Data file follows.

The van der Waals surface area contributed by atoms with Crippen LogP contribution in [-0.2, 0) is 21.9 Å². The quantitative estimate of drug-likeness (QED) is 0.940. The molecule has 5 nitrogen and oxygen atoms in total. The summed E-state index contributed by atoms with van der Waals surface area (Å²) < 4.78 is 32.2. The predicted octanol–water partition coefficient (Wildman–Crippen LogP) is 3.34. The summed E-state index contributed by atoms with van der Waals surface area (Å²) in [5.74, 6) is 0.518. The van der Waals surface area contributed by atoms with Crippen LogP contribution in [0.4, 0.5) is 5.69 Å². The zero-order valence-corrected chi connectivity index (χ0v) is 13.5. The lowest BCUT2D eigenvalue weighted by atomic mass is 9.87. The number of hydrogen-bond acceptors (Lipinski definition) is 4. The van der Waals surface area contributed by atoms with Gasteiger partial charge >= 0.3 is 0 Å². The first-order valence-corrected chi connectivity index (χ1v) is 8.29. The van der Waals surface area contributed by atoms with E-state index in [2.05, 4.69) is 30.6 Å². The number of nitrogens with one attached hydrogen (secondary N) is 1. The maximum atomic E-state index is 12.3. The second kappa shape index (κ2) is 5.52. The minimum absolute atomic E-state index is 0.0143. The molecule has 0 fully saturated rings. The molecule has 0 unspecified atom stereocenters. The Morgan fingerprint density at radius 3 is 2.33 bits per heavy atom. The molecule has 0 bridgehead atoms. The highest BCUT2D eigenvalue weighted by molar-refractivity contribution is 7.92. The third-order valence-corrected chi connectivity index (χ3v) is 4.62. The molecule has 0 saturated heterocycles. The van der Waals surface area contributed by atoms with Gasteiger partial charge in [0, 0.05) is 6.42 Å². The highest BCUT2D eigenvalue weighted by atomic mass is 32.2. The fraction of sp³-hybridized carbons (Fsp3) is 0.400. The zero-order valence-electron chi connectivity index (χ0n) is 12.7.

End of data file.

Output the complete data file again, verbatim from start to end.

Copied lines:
The van der Waals surface area contributed by atoms with Crippen LogP contribution in [-0.2, 0) is 21.9 Å². The quantitative estimate of drug-likeness (QED) is 0.940. The molecule has 5 nitrogen and oxygen atoms in total. The summed E-state index contributed by atoms with van der Waals surface area (Å²) < 4.78 is 32.2. The predicted octanol–water partition coefficient (Wildman–Crippen LogP) is 3.34. The summed E-state index contributed by atoms with van der Waals surface area (Å²) in [5.74, 6) is 0.518. The van der Waals surface area contributed by atoms with Crippen LogP contribution in [0.4, 0.5) is 5.69 Å². The zero-order valence-corrected chi connectivity index (χ0v) is 13.5. The lowest BCUT2D eigenvalue weighted by atomic mass is 9.87. The number of hydrogen-bond acceptors (Lipinski definition) is 4. The van der Waals surface area contributed by atoms with Gasteiger partial charge >= 0.3 is 0 Å². The first-order valence-corrected chi connectivity index (χ1v) is 8.29. The van der Waals surface area contributed by atoms with E-state index in [2.05, 4.69) is 30.6 Å². The number of nitrogens with one attached hydrogen (secondary N) is 1. The maximum atomic E-state index is 12.3. The second kappa shape index (κ2) is 5.52. The minimum absolute atomic E-state index is 0.0143. The molecule has 0 fully saturated rings. The molecule has 0 unspecified atom stereocenters. The Morgan fingerprint density at radius 3 is 2.33 bits per heavy atom. The molecule has 0 bridgehead atoms. The highest BCUT2D eigenvalue weighted by molar-refractivity contribution is 7.92. The third-order valence-corrected chi connectivity index (χ3v) is 4.62. The molecule has 0 saturated heterocycles. The van der Waals surface area contributed by atoms with Gasteiger partial charge in [0, 0.05) is 6.42 Å². The highest BCUT2D eigenvalue weighted by atomic mass is 32.2. The fraction of sp³-hybridized carbons (Fsp3) is 0.400. The zero-order valence-electron chi connectivity index (χ0n) is 12.7.